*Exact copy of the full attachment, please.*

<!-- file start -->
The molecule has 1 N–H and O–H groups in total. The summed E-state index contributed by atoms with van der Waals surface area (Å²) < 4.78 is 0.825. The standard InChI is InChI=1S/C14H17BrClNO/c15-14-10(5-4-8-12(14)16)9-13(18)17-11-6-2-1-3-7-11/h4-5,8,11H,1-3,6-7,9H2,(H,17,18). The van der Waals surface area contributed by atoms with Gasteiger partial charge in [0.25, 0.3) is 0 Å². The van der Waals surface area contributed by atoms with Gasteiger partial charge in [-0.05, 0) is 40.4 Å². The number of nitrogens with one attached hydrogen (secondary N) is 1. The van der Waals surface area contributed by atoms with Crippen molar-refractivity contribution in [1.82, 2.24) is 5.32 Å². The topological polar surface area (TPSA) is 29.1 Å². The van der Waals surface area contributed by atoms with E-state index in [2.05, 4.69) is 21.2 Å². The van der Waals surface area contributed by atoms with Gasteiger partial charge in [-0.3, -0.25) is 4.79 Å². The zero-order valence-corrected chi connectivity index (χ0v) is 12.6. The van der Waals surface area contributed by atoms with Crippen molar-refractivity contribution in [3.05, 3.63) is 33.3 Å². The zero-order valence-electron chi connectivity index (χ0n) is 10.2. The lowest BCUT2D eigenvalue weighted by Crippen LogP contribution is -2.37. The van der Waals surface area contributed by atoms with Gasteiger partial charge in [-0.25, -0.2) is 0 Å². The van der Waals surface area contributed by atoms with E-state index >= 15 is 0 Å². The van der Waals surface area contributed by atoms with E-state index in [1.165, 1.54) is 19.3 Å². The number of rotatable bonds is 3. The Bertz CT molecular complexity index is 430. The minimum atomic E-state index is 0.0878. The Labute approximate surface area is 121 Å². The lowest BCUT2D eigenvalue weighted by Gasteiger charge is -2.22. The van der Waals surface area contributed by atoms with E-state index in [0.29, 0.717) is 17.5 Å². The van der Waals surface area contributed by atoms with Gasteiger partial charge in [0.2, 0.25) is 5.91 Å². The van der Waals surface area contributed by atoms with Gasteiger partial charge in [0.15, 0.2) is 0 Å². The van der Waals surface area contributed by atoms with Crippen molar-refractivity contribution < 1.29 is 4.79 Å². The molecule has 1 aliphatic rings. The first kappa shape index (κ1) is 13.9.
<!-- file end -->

The molecule has 1 N–H and O–H groups in total. The summed E-state index contributed by atoms with van der Waals surface area (Å²) < 4.78 is 0.825. The standard InChI is InChI=1S/C14H17BrClNO/c15-14-10(5-4-8-12(14)16)9-13(18)17-11-6-2-1-3-7-11/h4-5,8,11H,1-3,6-7,9H2,(H,17,18). The van der Waals surface area contributed by atoms with Gasteiger partial charge in [0.25, 0.3) is 0 Å². The van der Waals surface area contributed by atoms with Gasteiger partial charge in [-0.05, 0) is 40.4 Å². The number of nitrogens with one attached hydrogen (secondary N) is 1. The van der Waals surface area contributed by atoms with Crippen molar-refractivity contribution in [1.82, 2.24) is 5.32 Å². The topological polar surface area (TPSA) is 29.1 Å². The van der Waals surface area contributed by atoms with E-state index in [2.05, 4.69) is 21.2 Å². The van der Waals surface area contributed by atoms with Gasteiger partial charge in [-0.3, -0.25) is 4.79 Å². The zero-order valence-corrected chi connectivity index (χ0v) is 12.6. The van der Waals surface area contributed by atoms with Crippen molar-refractivity contribution in [3.05, 3.63) is 33.3 Å². The zero-order valence-electron chi connectivity index (χ0n) is 10.2. The lowest BCUT2D eigenvalue weighted by Crippen LogP contribution is -2.37. The van der Waals surface area contributed by atoms with Gasteiger partial charge in [-0.25, -0.2) is 0 Å². The van der Waals surface area contributed by atoms with E-state index >= 15 is 0 Å². The van der Waals surface area contributed by atoms with E-state index in [1.165, 1.54) is 19.3 Å². The number of rotatable bonds is 3. The Bertz CT molecular complexity index is 430. The minimum atomic E-state index is 0.0878. The Labute approximate surface area is 121 Å². The lowest BCUT2D eigenvalue weighted by Gasteiger charge is -2.22. The van der Waals surface area contributed by atoms with E-state index in [0.29, 0.717) is 17.5 Å². The van der Waals surface area contributed by atoms with Gasteiger partial charge in [0.2, 0.25) is 5.91 Å². The van der Waals surface area contributed by atoms with Gasteiger partial charge in [0.15, 0.2) is 0 Å². The van der Waals surface area contributed by atoms with Crippen molar-refractivity contribution < 1.29 is 4.79 Å². The molecule has 1 aliphatic rings. The first kappa shape index (κ1) is 13.9.